The proposed pact, which must be ratified by United Federation of Teachers members, would also pay experienced and “master” teachers bonuses of $10,000 annually to teach in the lowest-performing schools.
Under the hard-fought agreement, the system’s 1.1 million students would have two more days of school at the start of the year, and at least some students would get extra instruction at the end of the day in groups of 10 or fewer. Teachers’ official workday would be lengthened by ten minutes to help create the tutorials.
The deal comes as Mayor Michael R. Bloomberg, a Republican who won substantial authority over the school system from the state legislature in 2002, bids for re-election next month. It staves off a strike threat and virtually guarantees the 140,000-member American Federation of Teachers affiliate will stay out of the electoral fray.
Less Than Sought
The proposed contract is by most accounts a compromise with no clear winner, except—as both sides claimed—the students.
Gaynor McCown, the executive director of the Teaching Commission, a New York City-based national group that promotes changes in teacher policy, called the tentative settlement “a real step forward,” even though she said it falls short of what might have been. In a statement, she cited increased salaries, the provision for master teachers with higher pay, and the reduction in seniority preferences, among other gains.
While the provisions closely follow the findings of an independent arbiter brought in after the city and the union reached an impasse last month, the proposed raise would exceed the arbiter’s recommendation. Any raises would come on top of teachers’ normal “step” increases for experience and further education. City officials said the contract would cost the city $350 million more than it had budgeted this fiscal year.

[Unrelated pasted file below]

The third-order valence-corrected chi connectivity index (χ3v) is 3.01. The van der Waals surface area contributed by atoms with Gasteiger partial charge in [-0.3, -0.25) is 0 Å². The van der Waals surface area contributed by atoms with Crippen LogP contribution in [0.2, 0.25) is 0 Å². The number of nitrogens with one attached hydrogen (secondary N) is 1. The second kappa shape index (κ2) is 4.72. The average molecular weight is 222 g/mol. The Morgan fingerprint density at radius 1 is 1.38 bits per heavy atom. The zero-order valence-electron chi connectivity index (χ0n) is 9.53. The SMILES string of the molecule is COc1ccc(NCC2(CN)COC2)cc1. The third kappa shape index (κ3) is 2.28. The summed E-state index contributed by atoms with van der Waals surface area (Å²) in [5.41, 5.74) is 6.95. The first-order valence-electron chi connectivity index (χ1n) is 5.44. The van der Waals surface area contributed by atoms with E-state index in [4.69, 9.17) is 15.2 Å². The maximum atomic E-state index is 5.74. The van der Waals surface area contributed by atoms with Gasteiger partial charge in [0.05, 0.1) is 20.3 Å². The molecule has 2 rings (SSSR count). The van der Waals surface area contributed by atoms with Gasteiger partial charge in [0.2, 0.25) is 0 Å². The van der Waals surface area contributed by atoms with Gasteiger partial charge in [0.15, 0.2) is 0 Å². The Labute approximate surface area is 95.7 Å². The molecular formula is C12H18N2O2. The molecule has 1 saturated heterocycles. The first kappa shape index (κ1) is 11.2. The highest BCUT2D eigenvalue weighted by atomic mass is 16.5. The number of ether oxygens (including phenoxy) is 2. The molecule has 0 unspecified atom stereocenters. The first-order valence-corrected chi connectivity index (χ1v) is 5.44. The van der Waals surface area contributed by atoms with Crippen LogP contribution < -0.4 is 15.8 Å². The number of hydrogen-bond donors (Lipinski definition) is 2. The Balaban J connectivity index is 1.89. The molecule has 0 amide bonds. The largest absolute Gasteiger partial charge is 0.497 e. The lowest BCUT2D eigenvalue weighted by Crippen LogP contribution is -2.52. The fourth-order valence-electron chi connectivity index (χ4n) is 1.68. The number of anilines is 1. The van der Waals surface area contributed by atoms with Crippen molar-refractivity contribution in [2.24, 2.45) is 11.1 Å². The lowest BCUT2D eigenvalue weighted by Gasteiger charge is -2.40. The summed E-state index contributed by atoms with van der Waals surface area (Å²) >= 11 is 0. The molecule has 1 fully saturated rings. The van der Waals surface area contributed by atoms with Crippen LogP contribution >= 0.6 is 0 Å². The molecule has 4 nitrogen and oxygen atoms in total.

The tentative deal would not go as far in revising work rules as New York City Schools Chancellor Joel I. Klein had sought, though it would give principals more authority over hiring teachers and assigning them duties, including keeping order in hallways and cafeterias. Teachers whose jobs had disappeared would no longer be able to claim new ones based solely on seniority.
Both Mayor Bloomberg and UFT President Randi Weingarten stressed the pay raises in their remarks after the agreement was completed early Oct. 3.
“I am particularly pleased that we are significantly closing the pay gap between our hardworking educators and their colleagues in the suburbs,” the union leader said, touting what would be a more than 33 percent increase in teachers’ salaries between June 2002 and October 2007.
Under the proposal, the salary for a new teacher would go from $39,000 to $42,512, and the maximum salary for a veteran teacher would rise from $81,200 to $93,400. Teachers would begin getting their raises this year because the proposed contract would stretch back more than two years.
“The contract will bring much-needed stability to schools over the next two years,” Mr. Bloomberg said. He added that he expected it to increase teaching time, empower principals, and improve school safety.
In a tip of the hat to teachers’ frustration with what they perceive as micromanagement, Ms. Weingarten pointed to language that says teachers could no longer be disciplined for “the format of bulletin boards, the arrangement of classroom furniture, and the exact duration of lesson units.”
Many teachers eyed the proposal warily, and a dissenting faction of the UFT urged on its Web site that members vote against the deal. The vote has not been scheduled.
“Squeezing more for less is what it is,” said Kathryn Munnell, who has six years of experience in the city’s public schools and teaches English at the High School for Telecommunications Arts and Technology in the borough of Brooklyn. She said that the proposed raise would barely cover increases in the cost of living, and that it did not represent full pay for the longer workday.
A version of this article appeared in the October 12, 2005 edition of Education Week as Tentative N.Y.C. Accord Would Support Raises, Curb Seniority Rights